For example if the sum of the input signals is 6.75 volts, and the zero is 5.0 volts, Out 1 will be 6.75 volts and Out 2 will be 5.0 – (6.75 – 5.0) = 5.0 – 1.75 = 3.25 volts.
The sample is controlled by a foot pedal, trigger signal, or an “Inv” pushbutton on the panel.
There is a jack for a pedal switch, this should be a normally open SPST type switch. To activate the selective invert, the tip will be grounded to provide an “S” trigger/gate.
In “Fixed” mode when there is an active gate:
The summed input signal is inverted or mirrored about ground. All else is the same as for “Select” mode.
This module has four potentiometers:
- V1 – This attenuates the signal on the V1 input jack
- V2 – Same for V2 input jack
- V3 – Same for V3 input jack
- Voltage – When the Voltage switch is on, this knob will inject a constant DC voltage from -10 to +12 to the non-inverted inputs.
There are three switches:
- Inv – This is a panel push button switch which samples and sets the zero point for inversion and activates the invert function. This is paralleled with a jack for a foot pedal to make it easier to use.
- Fixed/Select – This switch selects either a fixed inversion about ground, “Fixed” mode, or enables the variable “Selective” mode. In the Select mode, the inversion point is set by sampling the combined input voltages when the Inv switch is pushed, a trigger/gate is input, or a pedal is pressed.
- Voltage – The will enable the addition of a fixed voltage to the non-inverted inputs.
Hooking it up is pretty simple. Connect a CV (or more) to an input. Connect Out 1 to a VCO and Out 2 to another VCO. Play to the key where you want to invert. Play the key, press and hold the panel button, foot pedal, or feed in a gate.
You can also feed the output into any other source which looks for a control voltage for an input, like two VCAs, VCFs, Phaser, etc to get an increasing effect from one, diminishing effect from the other for stereo effects.
This module was originally built with carbon core, 5% resistors with one or two 1% metal film resistors. So, you have a wide range of options here. I recommend using 1% tolerance, metal film resistors everywhere.
This project uses three sets of resistors which need to be matched to 0.1% or better if you have the patience. You can purchase them to this tolerance, or hand match them with an ohm meter. The actual value isn’t as important as matching them to 0.1%. They can be any value between 36k and 47k, so long as they match in their respective groups.
There are probably a billion different ceramic capacitors at a place like Mouser. Pick a capacitor that can fit the hole easily, typically 0.1 inch on centers.
Pick good quality electrolytics where designated.
C1 needs to be a temperature stable, low leakage Polystyrene or similar. It is holding a voltage and the droop will be in part determined by how good this capacitor is. The problem is I couldn’t find a big enough Polystyrene capacitor. A good second choice is polypropylene or polycarbonate.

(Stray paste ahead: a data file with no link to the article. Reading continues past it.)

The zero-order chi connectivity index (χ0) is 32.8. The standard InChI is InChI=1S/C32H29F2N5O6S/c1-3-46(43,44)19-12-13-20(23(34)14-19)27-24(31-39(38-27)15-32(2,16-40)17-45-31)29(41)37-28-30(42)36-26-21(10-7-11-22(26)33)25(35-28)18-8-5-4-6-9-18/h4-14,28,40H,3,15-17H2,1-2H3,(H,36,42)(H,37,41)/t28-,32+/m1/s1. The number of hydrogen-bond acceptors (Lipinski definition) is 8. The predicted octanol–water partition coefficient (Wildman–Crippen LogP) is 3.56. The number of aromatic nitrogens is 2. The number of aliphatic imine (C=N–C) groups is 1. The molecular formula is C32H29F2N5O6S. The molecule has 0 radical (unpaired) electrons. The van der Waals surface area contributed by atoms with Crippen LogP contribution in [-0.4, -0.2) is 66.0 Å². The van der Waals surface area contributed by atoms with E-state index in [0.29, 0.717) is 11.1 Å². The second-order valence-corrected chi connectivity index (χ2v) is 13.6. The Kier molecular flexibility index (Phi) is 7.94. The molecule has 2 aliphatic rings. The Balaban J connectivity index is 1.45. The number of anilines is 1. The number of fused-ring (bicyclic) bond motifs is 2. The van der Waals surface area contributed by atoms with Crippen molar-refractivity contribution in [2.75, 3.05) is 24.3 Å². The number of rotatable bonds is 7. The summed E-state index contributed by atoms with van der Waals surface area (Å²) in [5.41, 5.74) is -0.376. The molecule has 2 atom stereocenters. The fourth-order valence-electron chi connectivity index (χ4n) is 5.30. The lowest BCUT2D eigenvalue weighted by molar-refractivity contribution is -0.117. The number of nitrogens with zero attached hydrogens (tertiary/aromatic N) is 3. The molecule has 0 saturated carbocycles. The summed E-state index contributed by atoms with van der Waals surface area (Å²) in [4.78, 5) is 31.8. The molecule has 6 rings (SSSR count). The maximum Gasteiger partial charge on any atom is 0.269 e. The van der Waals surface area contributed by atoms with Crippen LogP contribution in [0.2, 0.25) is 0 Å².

See here for a good discussion on capacitor types by Harry Bissell. Thanks Harry.
LM741s. There are “better” op ams out there, but the qualities of these will have an effect on the sound. If you want to use better ones, go ahead. There are many to choose from. If you want the original, use the 741s.
This module also uses a CA3140 in the “hold” section. These are available at DigiKey. Be careful handling these as they are sensitive to static damage.
Nothing special, 1N4148s are fine.
Your choice for your panel. If you use the panel I laid out, the holes and spacing will work for the Alpha 12 and 16mm pots. You can probably use nicer BTI, Bourns, etc. 9mm pots with “pot chiclets”
Use good trimmers, please. A good Bourns multi-turn trimmer like Bourns 3296Y series will fit the pad layout and work well.
For the panel I laid out, a good 3.5mm or 1/8 inch jack will work. I use the Switchcraft 42A Tini-Jax true 1/8 inch jack. These are switched jacks and they work with 1/8 inch plugs and 3.5 mm plugs.
Use a good quality SPST and SPDT switch.
I assume you know the basics of soldering. I like to insert the low lying parts first, like resistors, diodes, etc. After these, I install the IC sockets. Next capacitors, transistors, connectors. Use a good solder, either an organic flux, which you should wash regularly, or a no-wash flux.
Take a break every so often, wash off the flux if you are using a flux which required cleaning. Double and triple check orientations, pins, and solder joints.
Power Supply Regulation/Filtering:
Some additional comments here. These modules are tested to run on +/-12 VDC. The original power supply in the Synthasystem was +12/-10 VDC due to how Nyle designed the -10 volt section of the power supply, not for any magical requirement to have -10 volts.
The power/regulation section has 2 voltage regulators on it which can be set to +12/-10 (or +/-12 volts) depending on your needs. If you are coming from +/-15 volts, you need both regulators and you may as well set one to -10 volts.
If you are coming from +/-12 volts, technically you don’t need the regulators, but if you want, install the negative one and set it to -10 volts. The LEDs are not strictly needed. They are there to establish a base current draw so the regulators will work.
Important… if you don’t install the regulators, you have to install a jumper between pins 2 and 3 as shown on the Power/Regulation PCB or you won’t get power.
FET, C1, and R13:
Like in the sample and hold, this module has a “hold” circuit with high impedance nodes. To help prevent leakage, I didn’t use a ground plane and used a spread mounting for the FET and tried to keep the high impedance pads close together and away from other runs. There isn’t much you have to worry about since the PCB layout constrains how these components are installed. Just a FYI thing.
This PCB has four holes to allow flexible mounting configurations.
There is nothing too special. I suggest using connectors on the PCB and jacks on the flying wires. The spacing and holes are setup for Alpha 16 mm or 12 mm pots. The jack holes are 0.25 inch in diameter.